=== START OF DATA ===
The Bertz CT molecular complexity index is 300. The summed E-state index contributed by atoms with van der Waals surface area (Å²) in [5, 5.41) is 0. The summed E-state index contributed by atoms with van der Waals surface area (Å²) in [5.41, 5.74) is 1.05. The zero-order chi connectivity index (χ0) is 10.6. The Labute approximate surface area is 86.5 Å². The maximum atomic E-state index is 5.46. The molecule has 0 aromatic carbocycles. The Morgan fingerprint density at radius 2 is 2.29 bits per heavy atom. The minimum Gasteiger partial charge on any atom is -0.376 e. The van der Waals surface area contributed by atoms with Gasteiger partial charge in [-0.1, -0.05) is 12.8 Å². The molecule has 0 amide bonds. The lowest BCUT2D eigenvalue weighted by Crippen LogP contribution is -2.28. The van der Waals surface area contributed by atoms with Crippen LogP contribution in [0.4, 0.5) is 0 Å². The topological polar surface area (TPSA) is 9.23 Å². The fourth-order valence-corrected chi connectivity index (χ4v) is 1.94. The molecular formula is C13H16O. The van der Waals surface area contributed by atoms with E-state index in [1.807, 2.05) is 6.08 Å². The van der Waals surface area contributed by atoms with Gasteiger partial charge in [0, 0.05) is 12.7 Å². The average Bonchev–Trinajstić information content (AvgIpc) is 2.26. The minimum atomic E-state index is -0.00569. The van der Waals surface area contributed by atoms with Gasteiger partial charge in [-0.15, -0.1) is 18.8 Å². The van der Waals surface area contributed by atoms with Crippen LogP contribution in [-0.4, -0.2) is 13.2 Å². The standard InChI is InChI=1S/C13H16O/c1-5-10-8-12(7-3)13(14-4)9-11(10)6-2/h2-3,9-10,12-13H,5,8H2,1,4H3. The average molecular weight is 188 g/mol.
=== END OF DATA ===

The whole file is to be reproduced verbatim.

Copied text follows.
The Bertz CT molecular complexity index is 300. The summed E-state index contributed by atoms with van der Waals surface area (Å²) in [5, 5.41) is 0. The summed E-state index contributed by atoms with van der Waals surface area (Å²) in [5.41, 5.74) is 1.05. The zero-order chi connectivity index (χ0) is 10.6. The Labute approximate surface area is 86.5 Å². The maximum atomic E-state index is 5.46. The molecule has 0 aromatic carbocycles. The Morgan fingerprint density at radius 2 is 2.29 bits per heavy atom. The minimum Gasteiger partial charge on any atom is -0.376 e. The van der Waals surface area contributed by atoms with Gasteiger partial charge in [-0.1, -0.05) is 12.8 Å². The molecule has 0 amide bonds. The lowest BCUT2D eigenvalue weighted by Crippen LogP contribution is -2.28. The van der Waals surface area contributed by atoms with Crippen LogP contribution in [0.4, 0.5) is 0 Å². The topological polar surface area (TPSA) is 9.23 Å². The fourth-order valence-corrected chi connectivity index (χ4v) is 1.94. The molecular formula is C13H16O. The van der Waals surface area contributed by atoms with E-state index in [1.807, 2.05) is 6.08 Å². The van der Waals surface area contributed by atoms with Gasteiger partial charge in [0, 0.05) is 12.7 Å². The average Bonchev–Trinajstić information content (AvgIpc) is 2.26. The minimum atomic E-state index is -0.00569. The van der Waals surface area contributed by atoms with Gasteiger partial charge in [-0.15, -0.1) is 18.8 Å². The van der Waals surface area contributed by atoms with Crippen LogP contribution in [-0.4, -0.2) is 13.2 Å². The standard InChI is InChI=1S/C13H16O/c1-5-10-8-12(7-3)13(14-4)9-11(10)6-2/h2-3,9-10,12-13H,5,8H2,1,4H3. The average molecular weight is 188 g/mol.